The president of the Union of Northern Workers is sounding an alarm over the safety of corrections officers at North Slave Correctional Centre.

Corrections officers at the North Slave Correctional Complex say their safety is being compromised by low staffing levels at the jail. That is according to their union president Todd Parsons. The concerns come on the heels of a letter-writing campaign by inmates who also complained about the way the facility is being run. John McFadden/NNSL photo

Todd Parsons says he’s been meeting with guards at the jail, who are members of the Union of Northern Workers, to hear their concerns. He warns worker safety is jeopardized by layoffs and what he says are unacceptably low staffing levels at the jail.

According to Parsons, the facility sometimes operates with only five corrections officers to oversee, at times, more than 150 inmates.

“They don’t have enough staff to work safely without concerns about incidents,” he said, adding the union has been working with corrections for “many months” to resolve staffing issues. “The union has filed a grievance in relation to the health and safety of our members working at the centre.”

According to assistant director of facility operations, corrections, Blair VanMetre, and as far as he knows, the Department of Justice has long had a positive working relationship with the union.

“Which is why recent media comments attributed to the UNW executive are surprising,” he stated.

Aside from low staff levels, Parsons said jail guards are being told to perform duties that are outside the realm of their usual jobs. For example, he said, the jail currently doesn’t have a recreation director, so guards have been ordered to perform those duties. Parsons said that means corrections officers now walk inmates to the gym and that’s about it. There is no organized physical activity program, since officers have not received any fitness program training.

Martin Goldney, deputy minister of Justice, said having corrections officers take up the recreation director’s role improves the relationship between guards and inmates.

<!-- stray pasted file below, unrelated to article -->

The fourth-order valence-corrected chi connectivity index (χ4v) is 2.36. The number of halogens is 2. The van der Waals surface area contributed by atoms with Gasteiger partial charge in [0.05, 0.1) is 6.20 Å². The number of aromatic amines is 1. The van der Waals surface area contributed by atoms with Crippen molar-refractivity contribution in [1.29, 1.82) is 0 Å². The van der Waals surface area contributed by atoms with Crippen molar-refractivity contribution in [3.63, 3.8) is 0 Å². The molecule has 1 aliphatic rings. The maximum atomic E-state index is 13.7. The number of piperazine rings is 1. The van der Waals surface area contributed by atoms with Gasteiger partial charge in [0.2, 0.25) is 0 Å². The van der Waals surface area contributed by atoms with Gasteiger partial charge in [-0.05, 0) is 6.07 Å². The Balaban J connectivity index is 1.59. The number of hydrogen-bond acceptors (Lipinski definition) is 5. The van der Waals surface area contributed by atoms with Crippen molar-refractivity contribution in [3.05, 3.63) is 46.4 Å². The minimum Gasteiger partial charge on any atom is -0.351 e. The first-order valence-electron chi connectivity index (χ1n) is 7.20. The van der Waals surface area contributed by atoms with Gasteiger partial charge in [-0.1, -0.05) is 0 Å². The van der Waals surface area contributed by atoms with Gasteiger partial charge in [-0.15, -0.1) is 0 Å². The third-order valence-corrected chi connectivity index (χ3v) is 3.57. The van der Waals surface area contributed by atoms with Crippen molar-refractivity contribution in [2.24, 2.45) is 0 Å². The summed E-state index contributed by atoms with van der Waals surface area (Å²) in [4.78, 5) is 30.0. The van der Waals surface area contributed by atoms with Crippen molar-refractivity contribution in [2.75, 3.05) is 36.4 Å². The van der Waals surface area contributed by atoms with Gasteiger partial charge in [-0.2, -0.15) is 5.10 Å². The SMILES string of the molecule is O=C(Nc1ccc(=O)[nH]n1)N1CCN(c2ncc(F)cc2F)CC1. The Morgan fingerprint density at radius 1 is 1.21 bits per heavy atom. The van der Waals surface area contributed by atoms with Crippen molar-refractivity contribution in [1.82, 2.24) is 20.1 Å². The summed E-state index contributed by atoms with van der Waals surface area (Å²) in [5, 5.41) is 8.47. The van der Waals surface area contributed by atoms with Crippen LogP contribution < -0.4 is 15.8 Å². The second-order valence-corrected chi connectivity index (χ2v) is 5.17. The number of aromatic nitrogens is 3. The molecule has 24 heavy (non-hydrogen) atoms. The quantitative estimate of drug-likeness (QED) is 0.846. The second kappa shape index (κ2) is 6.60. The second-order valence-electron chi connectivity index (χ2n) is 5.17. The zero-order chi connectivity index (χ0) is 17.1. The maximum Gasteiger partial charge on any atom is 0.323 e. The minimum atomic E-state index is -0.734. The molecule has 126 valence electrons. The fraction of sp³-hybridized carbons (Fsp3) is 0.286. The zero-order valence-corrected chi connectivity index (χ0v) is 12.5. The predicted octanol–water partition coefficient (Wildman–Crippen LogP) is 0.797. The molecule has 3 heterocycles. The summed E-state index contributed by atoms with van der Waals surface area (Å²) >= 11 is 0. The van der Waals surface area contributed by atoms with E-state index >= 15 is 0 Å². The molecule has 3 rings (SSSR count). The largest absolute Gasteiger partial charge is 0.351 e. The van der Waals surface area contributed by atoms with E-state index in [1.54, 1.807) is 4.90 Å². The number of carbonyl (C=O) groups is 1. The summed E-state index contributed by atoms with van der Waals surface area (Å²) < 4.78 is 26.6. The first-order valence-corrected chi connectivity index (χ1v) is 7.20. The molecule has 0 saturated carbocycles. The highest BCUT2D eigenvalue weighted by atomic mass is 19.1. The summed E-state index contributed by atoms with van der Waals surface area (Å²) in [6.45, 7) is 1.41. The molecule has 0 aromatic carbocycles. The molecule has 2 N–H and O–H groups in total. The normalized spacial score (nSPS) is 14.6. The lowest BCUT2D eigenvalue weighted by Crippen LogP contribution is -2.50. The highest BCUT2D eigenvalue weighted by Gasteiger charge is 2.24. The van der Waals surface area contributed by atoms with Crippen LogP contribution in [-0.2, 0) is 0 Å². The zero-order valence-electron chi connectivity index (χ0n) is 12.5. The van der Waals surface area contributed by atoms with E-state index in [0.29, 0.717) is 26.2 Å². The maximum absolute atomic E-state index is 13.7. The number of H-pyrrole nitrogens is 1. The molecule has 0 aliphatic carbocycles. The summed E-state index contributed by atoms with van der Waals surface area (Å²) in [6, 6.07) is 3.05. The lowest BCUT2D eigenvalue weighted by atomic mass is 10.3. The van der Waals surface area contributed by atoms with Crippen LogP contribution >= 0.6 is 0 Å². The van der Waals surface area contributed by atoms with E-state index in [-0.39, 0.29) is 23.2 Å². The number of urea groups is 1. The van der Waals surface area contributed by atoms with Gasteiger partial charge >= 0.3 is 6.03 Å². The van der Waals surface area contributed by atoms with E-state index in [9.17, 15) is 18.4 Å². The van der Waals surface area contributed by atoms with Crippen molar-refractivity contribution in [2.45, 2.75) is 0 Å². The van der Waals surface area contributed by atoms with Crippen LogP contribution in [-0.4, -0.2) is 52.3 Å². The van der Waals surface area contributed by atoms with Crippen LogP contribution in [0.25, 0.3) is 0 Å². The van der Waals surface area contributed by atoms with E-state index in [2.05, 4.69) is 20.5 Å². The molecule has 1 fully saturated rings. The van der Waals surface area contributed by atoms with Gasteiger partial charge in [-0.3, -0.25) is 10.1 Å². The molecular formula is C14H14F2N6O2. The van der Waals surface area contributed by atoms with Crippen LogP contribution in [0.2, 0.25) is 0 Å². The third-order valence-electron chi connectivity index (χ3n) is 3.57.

Parsons said guards are also being assigned extra duties that include picking up medications for inmates, taking inmates to the hospital and transporting them to different locations.

Not only is the jail understaffed, but Parsons says mandatory overtime is forcing some officers to work 16 hours a day, sometimes for seven days in a row.

He said jail management claims incidents of violence at the jail are on a downward trend, but some corrections officers have told him there continues to be violent incidents.

“People are placed at risk when they don’t have the supports they need,” he said.

All of these concerns come on the heels of a letter writing campaign last month by about 80 inmates who wrote about their specific concerns, such as a lack of access to education and recreational programming.

Another common theme in the letters was that the outdoor recreational area has been closed off since inmate Denecho King escaped from the jail last August. The area has remained off limits while the Department of Justice revamps fencing to improve security. More than a year after King’s escape, the fence is still not completed.

In response to these concerns, Robert Riches, director of corrections for the Department of Justice stated in an e-mail that department officials and corrections staff meet regularly to discuss concerns.

“Additionally, any staff member who has safety concerns is encouraged to bring these forward to their supervisor or the warden … or myself and senior management of the Department of Justice,” he said.

Riches said he has responded to each inmate letter to explain how programs and services work at the jail. He did not state whether any changes are in the works in terms of the facility’s programming. He said access to the whole yard will return once a new fence is completed.

According Justice Minister Louis Sebert in an Oct. 4 response to Yellowknife Centre MLA Julie Green’s question about the status of the fence, the project was expected to be completed by mid-October.

Department of Justice spokesperson Sue Glowach redirected News/North to legislative assembly Hansard in response to a request for an updated timeline for the fence project.


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